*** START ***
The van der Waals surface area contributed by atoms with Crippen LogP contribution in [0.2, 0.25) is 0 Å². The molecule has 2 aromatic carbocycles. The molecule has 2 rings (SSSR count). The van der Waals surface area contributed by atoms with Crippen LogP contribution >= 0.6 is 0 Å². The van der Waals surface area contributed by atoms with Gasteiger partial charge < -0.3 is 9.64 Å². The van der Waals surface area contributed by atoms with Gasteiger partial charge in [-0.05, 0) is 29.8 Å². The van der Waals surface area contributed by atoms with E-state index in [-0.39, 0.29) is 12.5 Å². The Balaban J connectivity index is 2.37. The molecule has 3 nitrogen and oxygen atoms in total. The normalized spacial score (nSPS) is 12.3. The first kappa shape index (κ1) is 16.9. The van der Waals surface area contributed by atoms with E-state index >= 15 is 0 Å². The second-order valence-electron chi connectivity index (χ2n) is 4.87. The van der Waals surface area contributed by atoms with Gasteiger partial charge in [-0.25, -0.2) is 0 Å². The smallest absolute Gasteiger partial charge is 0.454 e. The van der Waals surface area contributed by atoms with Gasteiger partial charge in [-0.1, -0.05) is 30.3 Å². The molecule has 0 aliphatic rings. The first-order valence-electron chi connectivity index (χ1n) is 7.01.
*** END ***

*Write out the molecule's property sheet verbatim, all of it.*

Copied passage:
The van der Waals surface area contributed by atoms with Crippen LogP contribution in [0.2, 0.25) is 0 Å². The molecule has 2 aromatic carbocycles. The molecule has 2 rings (SSSR count). The van der Waals surface area contributed by atoms with Crippen LogP contribution >= 0.6 is 0 Å². The van der Waals surface area contributed by atoms with Gasteiger partial charge < -0.3 is 9.64 Å². The van der Waals surface area contributed by atoms with Gasteiger partial charge in [-0.05, 0) is 29.8 Å². The van der Waals surface area contributed by atoms with E-state index in [-0.39, 0.29) is 12.5 Å². The Balaban J connectivity index is 2.37. The molecule has 3 nitrogen and oxygen atoms in total. The normalized spacial score (nSPS) is 12.3. The first kappa shape index (κ1) is 16.9. The van der Waals surface area contributed by atoms with E-state index >= 15 is 0 Å². The second-order valence-electron chi connectivity index (χ2n) is 4.87. The van der Waals surface area contributed by atoms with Gasteiger partial charge in [-0.25, -0.2) is 0 Å². The smallest absolute Gasteiger partial charge is 0.454 e. The van der Waals surface area contributed by atoms with Gasteiger partial charge in [-0.1, -0.05) is 30.3 Å². The molecule has 0 aliphatic rings. The first-order valence-electron chi connectivity index (χ1n) is 7.01.